The Biblical injunction to “get some more children pronto” aligns with the accepted norm that city temples regulate reproduction in conjunction with production. The temple administration in Jerusalem simply regulated it contrary to the usual concern for over-‐population. They needed hands in the field. The more the merrier. This may partially explain the aversion to fertility cults in the Bible since their typical function was to restrain fertility.
The second observation comes from Anne Fitzpatrick-‐Mckinley’s book, Empire, Power and Indigenous Elites. Fitzpatrick-‐Mckinley makes the case that Nehemiah’s inter-‐marriage ban is more motivated by political and economic considerations than by specific appeals to biblical injunctions. The marriage ban is but one of many actions taken by Nehemiah to accomplish his primary mission. Nehemiah, Fitzpatrick-‐Mckinley asserts, was sent by the Persian Empire to establish more of an imperial presence in the region. The main strategy entailed establishing a “new elite” to counter-‐balance dynastic families who had become so strong that they could easily work against or with disregard for imperial agendas in the region.
Similarly to Guillaume, Fitzpatrick-‐Mckinley makes a good case that Nehemiah’s marriage ban was a “radical and unprecedented” departure from accepted ANE marriage norms as even reflected in biblical texts. Although there are some texts that reflect marriage limitations, there are plenty of other biblical figures who married foreign wives without criticism: Abraham, Joseph, Moses, David’s grandmother, and David. Fitzpatrick-‐Mckinley’s extensive investigation into both biblical text and archeological evidence leads her to conclude: “They [Judeans throughout the Persian Empire] used the law of the environment where they lived when it came to marriage and divorce, with no evidence as yet that they used biblical law in either of these settings.”
Fitzpatrick-‐Mckinley asserts that marriage regulation in the ANE world was mainly the preoccupation of dynastic families precisely to procure and secure wealth. This may also explain the biblical aversion to fertility cults. They were controlled by wealthy elites who used the fertility cults to control wealth distribution. There is little evidence that common folk were overly concerned about it. Nehemiah strategized to breakup a network of powerful elites who secured their wealth and influence through inter-‐marriages. By limiting who could marry who, the economic power of certain elites could be rent from their hands.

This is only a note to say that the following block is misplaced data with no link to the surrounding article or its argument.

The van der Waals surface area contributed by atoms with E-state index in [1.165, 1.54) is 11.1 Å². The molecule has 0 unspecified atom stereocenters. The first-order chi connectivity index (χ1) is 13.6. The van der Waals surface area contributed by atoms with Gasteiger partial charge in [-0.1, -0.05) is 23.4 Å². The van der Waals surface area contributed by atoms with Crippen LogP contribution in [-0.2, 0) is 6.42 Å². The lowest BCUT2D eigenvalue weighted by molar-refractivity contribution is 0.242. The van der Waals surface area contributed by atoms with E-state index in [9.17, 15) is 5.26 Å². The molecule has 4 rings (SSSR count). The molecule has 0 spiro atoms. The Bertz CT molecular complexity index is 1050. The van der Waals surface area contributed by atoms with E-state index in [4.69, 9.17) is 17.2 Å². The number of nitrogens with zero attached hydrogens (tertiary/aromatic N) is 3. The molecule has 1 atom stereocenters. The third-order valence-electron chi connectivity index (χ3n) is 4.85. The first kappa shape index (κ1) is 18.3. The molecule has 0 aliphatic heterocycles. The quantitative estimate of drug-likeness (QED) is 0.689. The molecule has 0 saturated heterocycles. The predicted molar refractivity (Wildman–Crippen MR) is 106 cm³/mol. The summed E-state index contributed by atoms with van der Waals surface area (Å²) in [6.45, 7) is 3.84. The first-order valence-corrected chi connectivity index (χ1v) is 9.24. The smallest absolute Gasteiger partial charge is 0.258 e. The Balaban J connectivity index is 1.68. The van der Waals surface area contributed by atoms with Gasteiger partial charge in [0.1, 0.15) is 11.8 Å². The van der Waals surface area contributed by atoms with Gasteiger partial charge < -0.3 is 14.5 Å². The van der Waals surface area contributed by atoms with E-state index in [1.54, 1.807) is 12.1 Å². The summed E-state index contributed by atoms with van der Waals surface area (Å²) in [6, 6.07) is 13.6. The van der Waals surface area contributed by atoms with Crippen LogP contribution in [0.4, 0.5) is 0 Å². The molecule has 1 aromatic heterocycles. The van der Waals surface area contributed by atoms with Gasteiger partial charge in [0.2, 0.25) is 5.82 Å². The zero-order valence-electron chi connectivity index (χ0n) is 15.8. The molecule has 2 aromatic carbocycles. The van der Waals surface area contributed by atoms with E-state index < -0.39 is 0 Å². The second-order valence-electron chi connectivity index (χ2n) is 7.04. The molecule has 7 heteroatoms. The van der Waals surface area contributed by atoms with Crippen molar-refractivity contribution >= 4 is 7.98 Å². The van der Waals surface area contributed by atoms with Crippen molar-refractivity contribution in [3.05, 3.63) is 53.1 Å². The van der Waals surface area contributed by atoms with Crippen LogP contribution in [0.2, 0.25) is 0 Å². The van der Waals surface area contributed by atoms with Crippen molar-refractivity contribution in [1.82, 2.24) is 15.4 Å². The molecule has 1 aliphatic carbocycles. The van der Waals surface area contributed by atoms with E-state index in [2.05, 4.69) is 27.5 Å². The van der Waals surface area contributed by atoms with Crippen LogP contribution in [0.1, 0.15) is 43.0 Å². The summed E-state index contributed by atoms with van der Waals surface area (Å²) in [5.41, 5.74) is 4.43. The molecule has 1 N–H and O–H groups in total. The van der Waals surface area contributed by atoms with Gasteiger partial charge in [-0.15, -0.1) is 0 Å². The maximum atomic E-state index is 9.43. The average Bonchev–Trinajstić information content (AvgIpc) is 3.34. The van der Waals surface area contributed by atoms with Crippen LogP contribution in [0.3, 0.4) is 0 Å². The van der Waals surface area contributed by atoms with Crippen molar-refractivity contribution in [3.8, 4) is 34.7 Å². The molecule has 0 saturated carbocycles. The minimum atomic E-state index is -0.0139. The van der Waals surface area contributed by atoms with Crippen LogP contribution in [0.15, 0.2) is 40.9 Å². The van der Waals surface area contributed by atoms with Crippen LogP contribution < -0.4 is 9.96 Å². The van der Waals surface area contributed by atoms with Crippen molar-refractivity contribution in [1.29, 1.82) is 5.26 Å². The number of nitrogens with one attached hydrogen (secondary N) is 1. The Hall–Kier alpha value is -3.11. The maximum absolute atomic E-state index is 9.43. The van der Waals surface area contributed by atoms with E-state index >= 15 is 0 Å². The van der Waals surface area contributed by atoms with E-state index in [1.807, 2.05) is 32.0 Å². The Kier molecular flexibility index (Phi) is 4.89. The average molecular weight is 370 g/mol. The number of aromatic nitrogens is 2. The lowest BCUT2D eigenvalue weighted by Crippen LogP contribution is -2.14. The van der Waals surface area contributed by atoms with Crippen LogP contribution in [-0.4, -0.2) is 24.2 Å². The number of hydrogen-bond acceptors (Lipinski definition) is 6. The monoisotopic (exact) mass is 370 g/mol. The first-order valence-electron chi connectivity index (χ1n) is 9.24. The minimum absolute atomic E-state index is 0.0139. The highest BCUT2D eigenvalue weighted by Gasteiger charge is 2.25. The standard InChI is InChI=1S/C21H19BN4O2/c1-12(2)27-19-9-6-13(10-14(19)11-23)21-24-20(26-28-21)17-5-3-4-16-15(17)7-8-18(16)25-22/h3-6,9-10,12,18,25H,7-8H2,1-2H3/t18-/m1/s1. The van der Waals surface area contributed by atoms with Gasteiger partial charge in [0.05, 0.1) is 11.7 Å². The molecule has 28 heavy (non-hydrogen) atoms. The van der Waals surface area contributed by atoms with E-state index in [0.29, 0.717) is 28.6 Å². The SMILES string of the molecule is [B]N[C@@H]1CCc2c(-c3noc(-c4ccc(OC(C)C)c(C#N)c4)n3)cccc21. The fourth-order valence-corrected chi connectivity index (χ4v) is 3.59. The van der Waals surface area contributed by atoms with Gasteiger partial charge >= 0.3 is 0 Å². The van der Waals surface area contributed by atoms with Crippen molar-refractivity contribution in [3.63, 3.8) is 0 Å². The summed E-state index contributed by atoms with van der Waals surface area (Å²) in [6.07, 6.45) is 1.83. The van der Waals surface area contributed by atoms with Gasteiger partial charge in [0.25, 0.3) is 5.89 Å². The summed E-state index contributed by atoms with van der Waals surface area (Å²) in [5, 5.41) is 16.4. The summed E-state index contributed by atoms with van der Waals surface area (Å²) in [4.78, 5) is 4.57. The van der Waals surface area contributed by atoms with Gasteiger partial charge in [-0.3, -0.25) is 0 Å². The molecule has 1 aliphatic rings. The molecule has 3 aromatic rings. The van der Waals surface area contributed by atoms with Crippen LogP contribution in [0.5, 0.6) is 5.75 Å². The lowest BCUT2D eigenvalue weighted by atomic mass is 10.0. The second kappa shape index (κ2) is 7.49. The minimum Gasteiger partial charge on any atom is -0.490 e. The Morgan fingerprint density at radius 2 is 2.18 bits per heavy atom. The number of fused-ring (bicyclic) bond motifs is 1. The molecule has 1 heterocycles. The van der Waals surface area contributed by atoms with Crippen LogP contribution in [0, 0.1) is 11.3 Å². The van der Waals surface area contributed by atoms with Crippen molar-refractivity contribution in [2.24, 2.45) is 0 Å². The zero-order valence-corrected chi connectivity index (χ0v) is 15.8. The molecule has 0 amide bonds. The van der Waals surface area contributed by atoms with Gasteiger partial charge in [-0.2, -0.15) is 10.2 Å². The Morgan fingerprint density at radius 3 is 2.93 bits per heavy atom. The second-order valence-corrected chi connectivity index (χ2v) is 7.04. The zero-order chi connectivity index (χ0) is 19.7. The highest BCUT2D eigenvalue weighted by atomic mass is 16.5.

From these two examples from the Ancient Near Eastern setting, we can conclude that marriage and reproduction was a critical way to regulate ancient economies. A balance of the available labor pool could be maintained through the temple administration, and wealth could be obtained and retained through strategic economic alliances among dynastic families. Conspicuously absent from nearly all ANE texts including the Bible is a case made for any kind of marriage strictly on moral principles and devoid of economic ramifications.
At least from an Ancient Near Eastern point of view, sexual relations were universally understood to encompass economics. They who control reproduction control production and they who control production want to control reproduction.
Does this have any bearing on our lives today? After all we have more distinct categories of religion, ethics, economics, and politics. We are able to keep these social constructs from bleeding into each other. Or are we? Perhaps our social categories blind us. Are our current issues around gay marriage, celibate clergy, contraception, and abortion being cloaked in religious/moral arguments in order to mask the issues of economic control? Perhaps we would do well to accept more readily the economic dynamics undergirding our current debates over the social consequences of sexual arrangements. Somebody’s investment may be at stake.
Abstract print by Gayla Ruckhaus